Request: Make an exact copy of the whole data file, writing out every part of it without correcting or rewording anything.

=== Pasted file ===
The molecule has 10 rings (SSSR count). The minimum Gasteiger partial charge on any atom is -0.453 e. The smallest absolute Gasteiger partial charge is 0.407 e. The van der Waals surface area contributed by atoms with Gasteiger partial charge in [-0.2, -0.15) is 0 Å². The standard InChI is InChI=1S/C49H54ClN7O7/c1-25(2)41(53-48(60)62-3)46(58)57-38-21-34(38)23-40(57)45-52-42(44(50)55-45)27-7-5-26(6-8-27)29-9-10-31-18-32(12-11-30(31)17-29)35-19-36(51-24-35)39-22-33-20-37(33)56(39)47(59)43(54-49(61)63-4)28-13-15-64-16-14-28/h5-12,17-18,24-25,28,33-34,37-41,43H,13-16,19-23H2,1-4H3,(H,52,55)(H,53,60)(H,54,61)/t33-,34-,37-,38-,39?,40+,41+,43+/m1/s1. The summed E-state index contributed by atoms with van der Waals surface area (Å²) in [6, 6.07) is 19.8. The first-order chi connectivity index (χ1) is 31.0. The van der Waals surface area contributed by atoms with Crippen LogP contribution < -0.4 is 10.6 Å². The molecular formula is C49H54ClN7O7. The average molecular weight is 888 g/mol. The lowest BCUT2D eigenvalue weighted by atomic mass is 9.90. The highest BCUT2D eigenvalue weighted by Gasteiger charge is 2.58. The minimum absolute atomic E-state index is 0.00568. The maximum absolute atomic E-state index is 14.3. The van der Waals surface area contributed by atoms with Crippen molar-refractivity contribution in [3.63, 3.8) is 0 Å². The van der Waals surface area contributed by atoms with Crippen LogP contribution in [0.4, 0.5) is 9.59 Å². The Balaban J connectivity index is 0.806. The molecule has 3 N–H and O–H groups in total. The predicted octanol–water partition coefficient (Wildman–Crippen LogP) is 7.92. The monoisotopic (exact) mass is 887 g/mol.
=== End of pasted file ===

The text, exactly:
The molecule has 10 rings (SSSR count). The minimum Gasteiger partial charge on any atom is -0.453 e. The smallest absolute Gasteiger partial charge is 0.407 e. The van der Waals surface area contributed by atoms with Gasteiger partial charge in [-0.2, -0.15) is 0 Å². The standard InChI is InChI=1S/C49H54ClN7O7/c1-25(2)41(53-48(60)62-3)46(58)57-38-21-34(38)23-40(57)45-52-42(44(50)55-45)27-7-5-26(6-8-27)29-9-10-31-18-32(12-11-30(31)17-29)35-19-36(51-24-35)39-22-33-20-37(33)56(39)47(59)43(54-49(61)63-4)28-13-15-64-16-14-28/h5-12,17-18,24-25,28,33-34,37-41,43H,13-16,19-23H2,1-4H3,(H,52,55)(H,53,60)(H,54,61)/t33-,34-,37-,38-,39?,40+,41+,43+/m1/s1. The summed E-state index contributed by atoms with van der Waals surface area (Å²) in [6, 6.07) is 19.8. The first-order chi connectivity index (χ1) is 31.0. The van der Waals surface area contributed by atoms with Crippen LogP contribution < -0.4 is 10.6 Å². The molecular formula is C49H54ClN7O7. The average molecular weight is 888 g/mol. The lowest BCUT2D eigenvalue weighted by atomic mass is 9.90. The highest BCUT2D eigenvalue weighted by Gasteiger charge is 2.58. The minimum absolute atomic E-state index is 0.00568. The maximum absolute atomic E-state index is 14.3. The van der Waals surface area contributed by atoms with Crippen molar-refractivity contribution in [3.63, 3.8) is 0 Å². The van der Waals surface area contributed by atoms with Crippen LogP contribution in [0.4, 0.5) is 9.59 Å². The Balaban J connectivity index is 0.806. The molecule has 3 N–H and O–H groups in total. The predicted octanol–water partition coefficient (Wildman–Crippen LogP) is 7.92. The monoisotopic (exact) mass is 887 g/mol.